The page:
Figure 3A and B shows the band structure for the C6v case, with γ=38 meV. For this case, both σv and inversion symmetry must be broken to gap the Dirac cone. This is achieved by perturbing the radius of alternating NPs in the unit cell by ±δr. The height of NPs is fixed. Only the spectral function is plotted, as the quasistatic eigenvalue problem becomes nonlinear as a result of employing spheroids of different sizes. Note that this case is similar to transition metal dichalcogenides and hexagonal boron nitride, which naturally have broken inversion symmetry unit cells due to their bipartite lattice structures with different atoms. Unlike the C3v case, here, there are two Dirac cones at different frequencies, which both result in a complete band gap once they are opened. Previous plasmonic topological valley systems have solely focused on single band effects, but such a dual-band structure allows topological valley states to exist in two frequency regimes. Dual-band effects have also been demonstrated in photonic crystals  and acoustics .
Dirac cones are only guaranteed for these triangular and hexagonal lattices. However, there are other instances where Dirac cones can be engineered along high-symmetry lines , , . Notably, irrespective of whether the Dirac cone is symmetry induced or not, there remains a nontrivial valley-Chern number defined in the vicinity of the degeneracy . An example of a plasmonic metasurface possessing these properties is given in the Supplementary Material.
3.2 Edge states
In this subsection, edge states that reside in the band gaps generated in the previous subsection are investigated. The bulk boundary correspondence guarantees the existence of topological valley edge states between topologically distinct regions characterized by valley-Chern numbers with opposite sign , . Trivial edge states are also possible between regions with the same valley-Chern number. Table 1 summarizes the perturbations of two regions, A and B, which generate nontrivial and trivial edge states. There are, at most, three geometrically distinct interfaces possible for each of the triangular-based structures. For each of these cases, there will be two inequivalent interfaces A/B and B/A that yield different eigenstates.
C3v interfaces: summary of the different interface types, including the perturbations of regions A and B and properties of each edge state.
|I||+θ||−θ||Two edge states propagating in opposite directions|
|II||+θ||Edge states on only one interface|
|III||+θ||Two nearly degenerate edge states on both interfaces|
The existing literature in plasmonics on topological valley effects solely considers one of the three distinct interfaces that are possible , , specifically type I case, as shown in Table 1. Herein, the realization of the topological type II edge states in the C3v system reveals features that have yet to be discussed in the context of plasmonics. Also, although trivial type III edge states are not guaranteed to exist, they do here for this choice of parameters (see Supplementary Material). Notably, C3v and C6v type I cases are mathematically identical to the canonical honeycomb structure, which has been the subject of other works , , as they share the same symmetries.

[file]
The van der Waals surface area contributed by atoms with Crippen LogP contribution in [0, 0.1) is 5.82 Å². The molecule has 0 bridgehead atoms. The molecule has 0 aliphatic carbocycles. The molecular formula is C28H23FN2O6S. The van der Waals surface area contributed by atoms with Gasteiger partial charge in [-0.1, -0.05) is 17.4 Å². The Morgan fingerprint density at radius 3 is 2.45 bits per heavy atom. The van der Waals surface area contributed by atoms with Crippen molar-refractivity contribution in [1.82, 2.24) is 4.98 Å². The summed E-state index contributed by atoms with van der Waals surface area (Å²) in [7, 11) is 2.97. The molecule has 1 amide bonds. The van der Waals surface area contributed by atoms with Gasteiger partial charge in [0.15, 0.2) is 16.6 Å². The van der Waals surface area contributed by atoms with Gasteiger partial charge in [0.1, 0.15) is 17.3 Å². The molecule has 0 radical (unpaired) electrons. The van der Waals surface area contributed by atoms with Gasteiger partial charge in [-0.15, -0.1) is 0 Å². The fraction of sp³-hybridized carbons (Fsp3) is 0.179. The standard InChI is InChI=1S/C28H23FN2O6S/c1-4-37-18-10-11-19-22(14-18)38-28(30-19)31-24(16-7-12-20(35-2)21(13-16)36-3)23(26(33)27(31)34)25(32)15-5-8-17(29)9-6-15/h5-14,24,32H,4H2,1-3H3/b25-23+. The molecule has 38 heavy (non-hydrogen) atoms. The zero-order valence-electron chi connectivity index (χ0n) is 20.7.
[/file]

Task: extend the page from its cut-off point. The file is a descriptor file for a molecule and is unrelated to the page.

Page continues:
To numerically simulate the edge states, a ribbon of hexagons is set up and Bloch periodicity is set across the ribbon. The interactions between NPs include all neighbors in a QSA. Along the finite direction, region A is clad with region B on the top and bottom to capture both interfaces A/B and B/A. Each region is n=10 unit cells long to ensure that edge states at each interface decay within the length of the ribbon. At each end of the ribbon, a hard boundary condition with the vacuum is chosen. Edge states that appear at this boundary are not topological (as the valley-Chern number of the vacuum is zero); these are removed from the band structures.
Figure 4 shows the band structure for C3v, type I edges. There are two overlapping edge states across the band gap, which exist over the same frequency range. On either side of band structures, dipole moments of the eigenstates of each interface are plotted; these two eigenstates show a clear difference in the pattern of the mode. Along both interfaces, the edge state is very subwavelength and strongly confined.
The band structure for C3v, type II edges is shown in Figure 5. Unlike Figure 4, both edge states now reside on the same interface. They also do not span the band gap due to the size of the perturbation. Although the bands do not span the band gap, they can still be used to filter modes: only A/B interface modes exist in the gap, meaning there are no modes along B/A to couple into.